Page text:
Saba is a five-square-mile volcanic island located in the Leeward Netherlands Antilles. Saba lacks the sandy beaches shared by destinations across the Caribbean, and instead features mostly solid cliffs and rocky shores. Tourists continue to visit Saba, however, drawn by its diverse and vibrant ecosystem and wide variety of diving experiences, including pinnacle diving and wall diving.
Saba was colonized in 1640 when a group arrived from neighboring Sint Eustatius. In 1664, the famous buccaneer Sir Henry Morgan evicted the settlers, one of the few times Saba’s rough terrain was successfully invaded. The Netherlands finally took over in 1816, and remains in control to this day.
The Bottom is the largest city and also the island’s capital. Windwardside is the second-largest town and is home to most of Saba’s shopping and tourism attractions.
For generations, the only way in and out of Saba was through treacherous Ladder Bay, a series of rocks with a near vertical grade. Finally in 1943, Josephus Lambert Hassell, an engineer, designed and supervised the building of the road from Fort Bay to The Bottom. Over the next 20 years, 14 kilometers of road was painstakingly laid by hand and wheelbarrow by locals. It is said the men of the Hell's Gate district put in the most effort on the project because they were the farthest removed from the bay.
Opened in 1963, Saba's airport consists of a 1,300-foot length of runway, the world’s shortest international runway, on the island’s largest, flattest portion of land. Although no major crashes have occurred there, it is considered among the world's most challenging airports for pilots, who need special training to land there. The runway is flanked by a large cliff that the plane flies directly toward before banking hard left to get in line with the runway. The airport is 60 feet above the ocean, with sheer cliff on both sides. Errant planes run the risk of over-shooting the runway and falling into the ocean. Winair is the only airline currently serving the airport.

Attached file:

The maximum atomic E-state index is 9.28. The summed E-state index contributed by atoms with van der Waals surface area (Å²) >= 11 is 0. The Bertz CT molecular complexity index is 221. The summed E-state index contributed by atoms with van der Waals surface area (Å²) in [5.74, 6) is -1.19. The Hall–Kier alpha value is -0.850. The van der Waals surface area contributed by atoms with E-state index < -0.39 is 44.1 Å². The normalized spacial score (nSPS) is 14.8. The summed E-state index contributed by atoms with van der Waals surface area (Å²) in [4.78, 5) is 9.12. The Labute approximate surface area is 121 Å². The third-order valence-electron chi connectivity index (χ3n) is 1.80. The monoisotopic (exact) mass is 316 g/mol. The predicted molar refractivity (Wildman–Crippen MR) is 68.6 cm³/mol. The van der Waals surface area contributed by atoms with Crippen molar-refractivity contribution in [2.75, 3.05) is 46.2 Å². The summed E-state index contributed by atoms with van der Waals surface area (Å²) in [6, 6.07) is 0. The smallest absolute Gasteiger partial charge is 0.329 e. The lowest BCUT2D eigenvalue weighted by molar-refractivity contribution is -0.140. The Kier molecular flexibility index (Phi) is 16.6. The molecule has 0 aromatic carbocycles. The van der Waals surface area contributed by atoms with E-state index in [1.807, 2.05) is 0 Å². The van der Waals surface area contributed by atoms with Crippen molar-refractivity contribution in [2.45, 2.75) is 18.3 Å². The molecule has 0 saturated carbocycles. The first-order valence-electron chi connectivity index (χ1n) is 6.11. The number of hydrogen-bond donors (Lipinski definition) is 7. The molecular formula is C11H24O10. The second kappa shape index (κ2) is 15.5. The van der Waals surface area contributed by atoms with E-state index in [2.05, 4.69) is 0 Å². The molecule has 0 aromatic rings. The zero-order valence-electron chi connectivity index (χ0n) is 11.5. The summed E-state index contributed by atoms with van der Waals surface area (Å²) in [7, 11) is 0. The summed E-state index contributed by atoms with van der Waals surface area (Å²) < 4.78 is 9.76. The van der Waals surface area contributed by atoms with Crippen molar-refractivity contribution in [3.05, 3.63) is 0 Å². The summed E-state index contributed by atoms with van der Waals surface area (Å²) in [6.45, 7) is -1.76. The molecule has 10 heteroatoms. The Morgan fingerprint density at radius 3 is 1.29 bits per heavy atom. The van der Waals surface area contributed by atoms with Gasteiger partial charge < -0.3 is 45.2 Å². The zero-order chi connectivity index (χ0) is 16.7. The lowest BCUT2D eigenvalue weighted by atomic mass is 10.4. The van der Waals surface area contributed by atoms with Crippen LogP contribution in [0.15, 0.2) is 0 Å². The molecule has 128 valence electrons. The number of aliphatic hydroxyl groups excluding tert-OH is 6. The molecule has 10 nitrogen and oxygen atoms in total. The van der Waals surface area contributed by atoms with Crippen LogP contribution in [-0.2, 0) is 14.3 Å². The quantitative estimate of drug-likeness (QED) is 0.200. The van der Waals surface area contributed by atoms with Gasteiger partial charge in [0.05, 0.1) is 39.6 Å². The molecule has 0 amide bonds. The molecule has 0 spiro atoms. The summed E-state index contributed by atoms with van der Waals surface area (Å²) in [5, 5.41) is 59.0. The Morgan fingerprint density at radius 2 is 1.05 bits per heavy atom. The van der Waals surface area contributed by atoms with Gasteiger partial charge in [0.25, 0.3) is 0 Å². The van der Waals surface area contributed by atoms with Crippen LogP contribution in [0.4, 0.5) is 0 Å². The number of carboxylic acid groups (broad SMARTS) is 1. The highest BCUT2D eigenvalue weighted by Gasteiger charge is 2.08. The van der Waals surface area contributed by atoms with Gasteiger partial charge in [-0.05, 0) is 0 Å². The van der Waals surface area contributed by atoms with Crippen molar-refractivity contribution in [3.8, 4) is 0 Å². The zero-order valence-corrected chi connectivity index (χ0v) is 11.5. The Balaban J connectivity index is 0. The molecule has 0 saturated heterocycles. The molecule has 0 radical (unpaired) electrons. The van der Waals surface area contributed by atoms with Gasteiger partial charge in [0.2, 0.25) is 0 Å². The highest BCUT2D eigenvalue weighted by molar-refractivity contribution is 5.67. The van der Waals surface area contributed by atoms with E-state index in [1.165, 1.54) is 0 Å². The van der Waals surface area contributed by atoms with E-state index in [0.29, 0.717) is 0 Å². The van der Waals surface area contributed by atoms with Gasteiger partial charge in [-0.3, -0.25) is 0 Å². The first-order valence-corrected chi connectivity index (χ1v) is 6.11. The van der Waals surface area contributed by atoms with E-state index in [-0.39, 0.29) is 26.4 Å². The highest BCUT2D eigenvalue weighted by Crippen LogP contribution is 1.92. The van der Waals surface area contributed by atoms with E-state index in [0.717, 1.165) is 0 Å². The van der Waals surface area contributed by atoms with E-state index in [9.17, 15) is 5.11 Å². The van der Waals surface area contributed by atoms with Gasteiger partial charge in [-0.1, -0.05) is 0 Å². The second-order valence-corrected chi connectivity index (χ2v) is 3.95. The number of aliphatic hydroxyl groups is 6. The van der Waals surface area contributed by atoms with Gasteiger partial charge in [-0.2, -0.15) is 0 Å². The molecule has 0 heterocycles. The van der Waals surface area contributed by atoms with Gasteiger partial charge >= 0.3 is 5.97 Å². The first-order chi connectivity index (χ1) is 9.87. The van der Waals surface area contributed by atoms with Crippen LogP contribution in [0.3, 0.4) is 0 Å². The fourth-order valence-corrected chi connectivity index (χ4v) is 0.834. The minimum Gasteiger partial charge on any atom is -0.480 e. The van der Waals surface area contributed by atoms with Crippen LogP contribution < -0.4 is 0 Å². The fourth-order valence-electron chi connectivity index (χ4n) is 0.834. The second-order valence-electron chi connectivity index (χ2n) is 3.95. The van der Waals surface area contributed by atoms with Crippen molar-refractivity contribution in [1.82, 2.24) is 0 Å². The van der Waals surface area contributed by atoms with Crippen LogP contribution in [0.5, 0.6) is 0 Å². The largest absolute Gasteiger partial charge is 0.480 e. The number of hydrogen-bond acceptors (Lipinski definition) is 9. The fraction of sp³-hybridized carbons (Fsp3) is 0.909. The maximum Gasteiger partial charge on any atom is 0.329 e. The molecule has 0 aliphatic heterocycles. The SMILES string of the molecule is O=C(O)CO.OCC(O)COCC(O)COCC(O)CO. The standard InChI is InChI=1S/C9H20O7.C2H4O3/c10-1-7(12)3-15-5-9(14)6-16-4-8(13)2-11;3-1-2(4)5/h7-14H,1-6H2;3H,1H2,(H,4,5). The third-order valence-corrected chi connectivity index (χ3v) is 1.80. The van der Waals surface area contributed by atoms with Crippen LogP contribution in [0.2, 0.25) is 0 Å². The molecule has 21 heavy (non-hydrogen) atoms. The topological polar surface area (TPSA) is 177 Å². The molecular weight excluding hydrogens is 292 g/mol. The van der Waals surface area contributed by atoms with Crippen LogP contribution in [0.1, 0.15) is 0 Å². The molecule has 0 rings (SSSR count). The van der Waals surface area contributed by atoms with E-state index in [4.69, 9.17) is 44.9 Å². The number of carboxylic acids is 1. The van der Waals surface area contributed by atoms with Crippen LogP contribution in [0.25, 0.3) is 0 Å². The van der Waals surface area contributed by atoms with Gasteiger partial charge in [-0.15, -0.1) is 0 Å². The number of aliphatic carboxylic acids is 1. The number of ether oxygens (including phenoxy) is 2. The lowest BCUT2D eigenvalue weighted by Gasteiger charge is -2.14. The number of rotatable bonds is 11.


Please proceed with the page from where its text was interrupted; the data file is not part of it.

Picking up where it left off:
Saba’s Mount Scenery has the highest elevation in all of the Netherlands and features hiking trails that takes visitors to the mountain’s summit. It’s best to hike in the morning as the peaks are often foggy in the afternoon. The trails offer a nice view of Saba's flora and unique beauty, and some pass old ruins while others delve into caves. Some go around the uninhabited side of the island, and some pass through the rain forest. All of the trails are well marked and in good condition. An excellent trail map is widely available.
Saba is one of the world’s top diving destinations due to its sheer underwater cliffs and multitude of dive locations. Local dive shops are very friendly and excel at teaching inexperienced divers, and many travelers obtain their dive certification in Saba.
Wall Dives offer an intriguing perspective on the underwater landscape as plants and animals living along the walls orient themselves in that direction, and the walls feature nooks and crannies in which sea life live and hide.